SB: went from 0 to 1.4million in 2 years. You can create a viable biz model with price of zero with ad support. Now we are seeing opportunities for communities to contribute to story line, to throw in some money…the production costs not too high…the entry point for getting to fan, to shape where content goes is getting better.
JW: so was thinking about new models when starting mag…as we build audience on editorial biz, we are starting producing content for that audience..we can seed with audience and with partners. They create something for the existing audience.
SS:Sharing creation is a shift, but how will authorship model change?
JW: so Defence of the Ancients…based on StarCraft…was created by fans. But another company wanted to release a sequel to the fan game…so original producer wnated to trademark term., The fans protested, this was a fancreated game.. Look at Scabble..you cannot copyright the gameplay, but only the name and colours. Copyright does not always allow independent creators to protect what they have done
SS:How do curate, for quality…
SB: we have a fulltime team of people assessing the quality…you can easily get 80% there with crowdsourcing..and then finish of the rest. Cost moves from >$1000 an hour to less than $100. We still need human intervention
LW: a question about the professional editor etc, is it still there? still an open question…
JW: with games, there is a real need to ambassadors. There is not a public language yet..we connect game culture with other parts of culture. THere is a place for curation, like us. There is still the fan side commentators..in Korea there is a community of Starcraft commentators to feed out to the public…they can become the gatekeepers. Fan created experts, you trust their opinion.
LW: expertise gets negotiated..it gets worked out through social expertise. Professional experts are different from knowledge experts
SS: UGC gets co-opted into professional content, still questions about this. BUt looking at tools that are opening up particpation..do they still represent a power hold..is there enough tools, how do companies fit in?
JW: it is hard to create all by yourself, you are operating in game world. People fall in love with making things but not syntax..you make games because you like games, not because you can code. The tools need to be accessible, but can’t be so simplistic to hamstring creativity…the first Little Big Planet tools were simple, soo the second version had more tools, more progamming stuff..the next one will probably be more complex. Challenge in finding sweet spot…does it become a gateway drug to actually building games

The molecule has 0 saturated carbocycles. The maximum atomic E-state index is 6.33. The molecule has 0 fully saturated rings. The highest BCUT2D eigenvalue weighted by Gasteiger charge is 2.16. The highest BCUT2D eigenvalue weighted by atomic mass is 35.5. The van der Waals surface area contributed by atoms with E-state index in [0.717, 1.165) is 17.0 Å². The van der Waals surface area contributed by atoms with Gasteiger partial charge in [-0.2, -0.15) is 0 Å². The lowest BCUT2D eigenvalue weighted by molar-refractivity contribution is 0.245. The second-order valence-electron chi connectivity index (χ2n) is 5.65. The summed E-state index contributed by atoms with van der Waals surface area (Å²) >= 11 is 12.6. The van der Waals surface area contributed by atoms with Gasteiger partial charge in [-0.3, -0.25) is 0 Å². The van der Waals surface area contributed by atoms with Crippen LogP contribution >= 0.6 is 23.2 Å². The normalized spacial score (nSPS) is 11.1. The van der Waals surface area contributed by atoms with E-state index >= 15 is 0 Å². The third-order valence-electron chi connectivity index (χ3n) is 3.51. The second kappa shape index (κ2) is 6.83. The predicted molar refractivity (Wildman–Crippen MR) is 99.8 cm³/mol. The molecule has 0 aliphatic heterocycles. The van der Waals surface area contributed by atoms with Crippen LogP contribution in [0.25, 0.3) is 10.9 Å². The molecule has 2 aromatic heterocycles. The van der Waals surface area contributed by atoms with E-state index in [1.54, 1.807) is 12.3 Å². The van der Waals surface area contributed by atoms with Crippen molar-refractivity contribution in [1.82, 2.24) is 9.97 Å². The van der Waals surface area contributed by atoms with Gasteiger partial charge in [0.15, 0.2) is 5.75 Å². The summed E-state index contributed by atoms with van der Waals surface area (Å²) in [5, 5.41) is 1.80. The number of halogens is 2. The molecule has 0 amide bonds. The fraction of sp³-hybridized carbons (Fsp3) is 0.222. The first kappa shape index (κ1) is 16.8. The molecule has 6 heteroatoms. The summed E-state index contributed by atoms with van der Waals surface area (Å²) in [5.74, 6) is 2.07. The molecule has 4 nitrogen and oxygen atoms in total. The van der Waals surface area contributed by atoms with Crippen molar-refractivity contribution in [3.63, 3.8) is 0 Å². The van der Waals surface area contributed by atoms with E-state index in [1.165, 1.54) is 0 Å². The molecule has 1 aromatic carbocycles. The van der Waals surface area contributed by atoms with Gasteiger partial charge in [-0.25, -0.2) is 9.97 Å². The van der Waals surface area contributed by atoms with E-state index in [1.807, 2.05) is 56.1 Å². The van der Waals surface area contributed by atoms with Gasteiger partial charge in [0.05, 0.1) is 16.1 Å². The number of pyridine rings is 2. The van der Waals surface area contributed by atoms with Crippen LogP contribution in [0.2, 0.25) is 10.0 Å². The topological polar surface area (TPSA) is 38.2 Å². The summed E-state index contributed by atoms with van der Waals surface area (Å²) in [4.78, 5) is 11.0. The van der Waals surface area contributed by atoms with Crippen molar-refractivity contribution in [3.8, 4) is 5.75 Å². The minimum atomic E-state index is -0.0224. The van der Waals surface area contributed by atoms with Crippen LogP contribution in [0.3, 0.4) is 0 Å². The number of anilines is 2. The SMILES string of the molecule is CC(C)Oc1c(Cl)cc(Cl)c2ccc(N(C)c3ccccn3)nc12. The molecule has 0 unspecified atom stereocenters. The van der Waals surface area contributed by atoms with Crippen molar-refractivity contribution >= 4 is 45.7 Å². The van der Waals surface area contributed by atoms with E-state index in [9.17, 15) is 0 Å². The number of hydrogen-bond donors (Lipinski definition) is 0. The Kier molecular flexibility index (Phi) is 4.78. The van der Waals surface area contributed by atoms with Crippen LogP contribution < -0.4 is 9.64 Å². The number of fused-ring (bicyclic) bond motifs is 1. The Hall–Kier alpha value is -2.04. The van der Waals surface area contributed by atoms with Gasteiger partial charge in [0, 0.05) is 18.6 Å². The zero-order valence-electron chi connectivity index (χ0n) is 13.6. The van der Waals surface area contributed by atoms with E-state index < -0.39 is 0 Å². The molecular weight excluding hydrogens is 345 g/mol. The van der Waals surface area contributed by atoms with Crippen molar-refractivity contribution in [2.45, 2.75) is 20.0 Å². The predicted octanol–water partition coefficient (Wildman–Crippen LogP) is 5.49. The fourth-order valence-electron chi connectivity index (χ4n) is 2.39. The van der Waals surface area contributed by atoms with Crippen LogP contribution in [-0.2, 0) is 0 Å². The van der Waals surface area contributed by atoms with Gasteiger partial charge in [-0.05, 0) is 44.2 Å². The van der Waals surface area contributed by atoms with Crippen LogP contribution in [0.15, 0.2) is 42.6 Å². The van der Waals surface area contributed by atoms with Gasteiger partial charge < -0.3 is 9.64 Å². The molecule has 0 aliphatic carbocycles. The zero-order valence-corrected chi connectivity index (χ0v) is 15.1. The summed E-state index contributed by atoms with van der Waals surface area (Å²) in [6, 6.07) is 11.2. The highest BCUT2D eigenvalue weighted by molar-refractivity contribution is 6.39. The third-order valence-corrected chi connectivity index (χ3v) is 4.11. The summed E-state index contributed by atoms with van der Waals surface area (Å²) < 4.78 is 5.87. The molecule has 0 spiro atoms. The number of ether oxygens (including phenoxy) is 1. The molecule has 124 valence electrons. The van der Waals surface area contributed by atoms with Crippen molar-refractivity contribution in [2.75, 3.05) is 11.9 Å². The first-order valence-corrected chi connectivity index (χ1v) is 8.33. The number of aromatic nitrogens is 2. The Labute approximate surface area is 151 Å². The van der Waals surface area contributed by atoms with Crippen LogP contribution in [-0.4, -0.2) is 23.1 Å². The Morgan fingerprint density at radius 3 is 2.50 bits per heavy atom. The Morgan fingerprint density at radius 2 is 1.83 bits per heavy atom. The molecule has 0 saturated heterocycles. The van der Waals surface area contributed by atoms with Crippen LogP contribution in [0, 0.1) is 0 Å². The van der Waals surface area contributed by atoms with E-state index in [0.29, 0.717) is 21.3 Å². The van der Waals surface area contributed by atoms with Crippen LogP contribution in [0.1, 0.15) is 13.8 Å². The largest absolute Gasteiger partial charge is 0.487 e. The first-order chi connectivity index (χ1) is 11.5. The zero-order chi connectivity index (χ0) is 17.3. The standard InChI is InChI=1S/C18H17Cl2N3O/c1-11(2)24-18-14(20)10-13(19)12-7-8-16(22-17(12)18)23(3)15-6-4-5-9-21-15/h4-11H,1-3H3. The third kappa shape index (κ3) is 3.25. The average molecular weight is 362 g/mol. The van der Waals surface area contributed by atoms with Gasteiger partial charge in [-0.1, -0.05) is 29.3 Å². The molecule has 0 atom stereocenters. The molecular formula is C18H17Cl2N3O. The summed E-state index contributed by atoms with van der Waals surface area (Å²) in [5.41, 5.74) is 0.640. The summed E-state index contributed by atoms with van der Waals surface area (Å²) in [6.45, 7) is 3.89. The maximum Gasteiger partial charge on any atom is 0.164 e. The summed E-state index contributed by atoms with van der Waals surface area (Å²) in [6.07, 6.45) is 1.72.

SS: how can the fans help?
SB: fans are very engaged…the more fan services you provide, the better we do
JW: there is a talk by Brian Reynolds, lead designer for Farmville…they listen to fans, they spend so much time studying what their players do. They really know what their fans want..they want to create maximum happiness. They test all apects of it..But traditionally game design is something they do in a vacuum, creation done without fan feedback..but potentially later patching, as a culture. Farmville is everything about the fans and how they behave. But supermario brothers – other end, no listen to fans at all.
LW: to bring the age question back, industry pay attention to needs in education, adolescent,,,but less thorough in developmental needs in adulthood and what they want. We have stereotype that once adult you stop developing..but there is emotional changes over life…so if we understand how emotions change with age, we can understand how fandom changes with age.
SS: Content creators who can understand the relationship with fans are succeeding well in this space, eg Joss Whedon, Kevin Smith etc..do those skills come from fandom..how can we understand models from being a fan in the creator side
JW: i understand games from a spectator and a broadcaster..I don’t want to make games myself..so how do I love something that I want to enable others to do well. You need to figure out your role in the community. There is legitimacy to be a lurker and you can empower others to do good work…I want to tell people about great work.
SB: our challenge is to grow as business, without alienating core fans. So as we add from other parts of the world, how do we keep the existing. Do we broacden it or keep it focused.
SS: what tangible skills do creators need to engage audiences?
JW: games developers have a hard time talking to people who can spread the message. People spend time making games, not engaging…this is partly the structure of the games industry…there is larger structurally problems that prevents individual creators talking to fans. With independents, there’s no commercial ecosystem that supports you. You can work as an employee, or starve as a independent! Some spend time across both…we work to conenct game devs with clients to dev boutique games..
LW: from soap community…you have to know the genre, appreciate history. there has been a huge change in writing, since last summer. People are having conversations! the return to that, has been great…that was a brave skillful choice to go with that show.
SB: in video world, the barriers are being lowered, to building audience and monetising. The stuff is there..all you need to create and market, the platform provides a lot more.
SS: question from audience..can crowds make art?
JW: yes, it depends on the tools. A johnny Cash video was made by crowds…each person got a frame. Radiacal built a tool that allowed people to build things as a crowd…it is a function of the systems, do they allow people to express themselves creatively